Acute kidney injury caused by ceftriaxone-induced urolithiasis in children: a single-institutional experience in diagnosis, treatment and follow-up

Xiaowei Shen, Wang Liu, Xiaoliang Fang, Jianye Jia, Houwei Lin, Maosheng Xu, Hongquan Geng
International Urology and Nephrology 2014, 46 (10): 1909-14

PURPOSE: To evaluate our clinical outcomes in managing acute kidney injury (AKI) resulting from ceftriaxone-induced urolithiasis with emergency treatment.

METHODS: From July 2008 to July 2013, a series of 15 patients including 12 males and 3 females were admitted to our center. The mean age of them was (4.76 ± 3.74) years. A chief complaint of anuria was presented in 12 (80.0 %) patients for 13 h-4 days and that of oliguria in three (20.0 %) patients for 20 h-10 days. All of them were diagnosed of postrenal AKI resulting from ceftriaxone-induced urolithiasis and underwent emergency hospitalization.

RESULTS: Double-J stenting with cystoscopy was successfully performed in nine patients (60.0 %), and ureteroscopy was applied in four patients (26.7 %). One patient (6.7 %) underwent unilateral double-J insertion combined with contralateral percutaneous nephrostomy, and one (6.7 %) underwent open surgery. Loose texture and sandlike stones, the main characteristics of these stones, made them excreted spontaneously after the initial treatment, whereas only one patient (6.7 %) underwent additional ureterolithotomy due to many residual calculi. Serum creatinine and blood urea nitrogen recovered to normal levels within 3 days. All specimens were collected and analyzed by infrared spectrum, with results demonstrating that the main composition was ceftriaxone calcique. All patients were followed up for 11 months-5 years (mean 33.80 ± 22.56 months). No one turned to irreversible renal failure.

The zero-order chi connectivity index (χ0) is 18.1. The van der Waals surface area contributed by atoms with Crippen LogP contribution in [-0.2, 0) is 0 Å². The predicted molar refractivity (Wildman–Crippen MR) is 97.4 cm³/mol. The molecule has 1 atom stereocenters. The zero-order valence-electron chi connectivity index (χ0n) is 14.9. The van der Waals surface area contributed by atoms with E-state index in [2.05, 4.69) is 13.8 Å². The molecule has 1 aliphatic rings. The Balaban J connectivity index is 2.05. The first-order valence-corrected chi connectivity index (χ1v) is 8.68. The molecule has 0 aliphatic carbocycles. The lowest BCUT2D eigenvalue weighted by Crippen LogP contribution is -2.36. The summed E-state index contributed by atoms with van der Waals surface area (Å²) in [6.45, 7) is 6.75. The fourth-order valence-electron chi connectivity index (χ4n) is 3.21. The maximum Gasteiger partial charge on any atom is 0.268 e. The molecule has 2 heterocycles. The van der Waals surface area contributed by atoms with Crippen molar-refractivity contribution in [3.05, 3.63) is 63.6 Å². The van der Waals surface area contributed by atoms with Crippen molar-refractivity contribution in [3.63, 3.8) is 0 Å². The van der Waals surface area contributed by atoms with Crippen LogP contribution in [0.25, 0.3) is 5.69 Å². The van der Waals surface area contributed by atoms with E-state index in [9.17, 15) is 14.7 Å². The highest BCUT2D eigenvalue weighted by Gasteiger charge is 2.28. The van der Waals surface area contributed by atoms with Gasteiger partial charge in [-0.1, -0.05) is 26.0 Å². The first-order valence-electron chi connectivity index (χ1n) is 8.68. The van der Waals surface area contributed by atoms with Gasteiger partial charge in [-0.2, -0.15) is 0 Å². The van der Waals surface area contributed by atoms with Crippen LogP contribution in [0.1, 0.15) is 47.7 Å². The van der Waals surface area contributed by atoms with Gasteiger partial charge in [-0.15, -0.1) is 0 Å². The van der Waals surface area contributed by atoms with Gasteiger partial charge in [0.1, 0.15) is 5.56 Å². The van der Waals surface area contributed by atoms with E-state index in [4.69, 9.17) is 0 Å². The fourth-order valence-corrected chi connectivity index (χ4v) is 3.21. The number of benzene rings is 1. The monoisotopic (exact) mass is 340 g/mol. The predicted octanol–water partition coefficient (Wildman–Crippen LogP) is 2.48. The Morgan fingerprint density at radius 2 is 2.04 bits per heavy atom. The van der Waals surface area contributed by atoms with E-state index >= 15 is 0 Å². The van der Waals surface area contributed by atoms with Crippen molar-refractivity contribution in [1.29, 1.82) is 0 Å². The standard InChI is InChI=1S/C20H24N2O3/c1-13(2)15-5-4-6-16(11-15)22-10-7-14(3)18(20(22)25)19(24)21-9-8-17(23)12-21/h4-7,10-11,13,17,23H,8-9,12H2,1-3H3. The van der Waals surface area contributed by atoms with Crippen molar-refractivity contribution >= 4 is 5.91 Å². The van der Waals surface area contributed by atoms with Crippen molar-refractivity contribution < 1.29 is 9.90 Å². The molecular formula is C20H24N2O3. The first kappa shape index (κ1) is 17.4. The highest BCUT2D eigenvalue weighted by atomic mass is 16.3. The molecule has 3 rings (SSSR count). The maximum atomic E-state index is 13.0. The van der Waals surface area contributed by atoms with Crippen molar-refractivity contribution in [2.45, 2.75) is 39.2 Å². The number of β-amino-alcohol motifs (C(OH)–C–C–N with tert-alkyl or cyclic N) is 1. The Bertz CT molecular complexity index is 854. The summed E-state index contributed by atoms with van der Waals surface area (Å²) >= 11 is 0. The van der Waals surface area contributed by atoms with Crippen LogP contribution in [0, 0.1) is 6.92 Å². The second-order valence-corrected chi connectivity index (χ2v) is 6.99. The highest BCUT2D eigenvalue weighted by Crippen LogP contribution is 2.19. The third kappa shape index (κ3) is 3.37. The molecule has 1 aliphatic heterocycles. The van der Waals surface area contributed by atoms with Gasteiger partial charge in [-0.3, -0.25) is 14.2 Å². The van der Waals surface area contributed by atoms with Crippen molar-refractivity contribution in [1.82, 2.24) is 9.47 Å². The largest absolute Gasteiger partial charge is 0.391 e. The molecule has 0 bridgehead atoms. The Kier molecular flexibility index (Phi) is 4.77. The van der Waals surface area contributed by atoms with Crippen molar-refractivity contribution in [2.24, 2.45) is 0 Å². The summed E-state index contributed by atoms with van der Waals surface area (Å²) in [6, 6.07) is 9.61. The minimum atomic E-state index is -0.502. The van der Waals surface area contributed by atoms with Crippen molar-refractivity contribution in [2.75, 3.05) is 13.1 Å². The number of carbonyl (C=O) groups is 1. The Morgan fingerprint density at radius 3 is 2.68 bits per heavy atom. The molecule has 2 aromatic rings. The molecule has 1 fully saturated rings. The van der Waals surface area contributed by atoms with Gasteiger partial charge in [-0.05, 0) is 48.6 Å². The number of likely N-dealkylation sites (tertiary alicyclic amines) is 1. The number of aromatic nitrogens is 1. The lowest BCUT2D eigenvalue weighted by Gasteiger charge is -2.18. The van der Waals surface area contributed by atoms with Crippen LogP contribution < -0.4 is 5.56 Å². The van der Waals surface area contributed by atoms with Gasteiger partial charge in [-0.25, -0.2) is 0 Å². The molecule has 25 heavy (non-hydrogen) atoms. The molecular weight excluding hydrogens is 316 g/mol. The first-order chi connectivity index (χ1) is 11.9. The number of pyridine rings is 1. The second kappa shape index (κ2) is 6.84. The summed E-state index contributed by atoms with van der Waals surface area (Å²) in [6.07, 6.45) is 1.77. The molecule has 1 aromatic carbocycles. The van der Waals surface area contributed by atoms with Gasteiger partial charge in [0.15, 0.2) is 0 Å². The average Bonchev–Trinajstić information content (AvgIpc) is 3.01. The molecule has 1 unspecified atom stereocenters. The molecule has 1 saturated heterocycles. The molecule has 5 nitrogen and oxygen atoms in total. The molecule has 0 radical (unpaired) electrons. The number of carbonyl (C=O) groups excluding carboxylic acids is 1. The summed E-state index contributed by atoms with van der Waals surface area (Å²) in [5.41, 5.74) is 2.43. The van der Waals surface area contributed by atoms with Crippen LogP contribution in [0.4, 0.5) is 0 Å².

CONCLUSIONS: Ceftriaxone could result in urolithiasis in children, which could also cause AKI. Appropriate and timely surgical management by conventional treatments will mostly lead to full recovery of renal functions.

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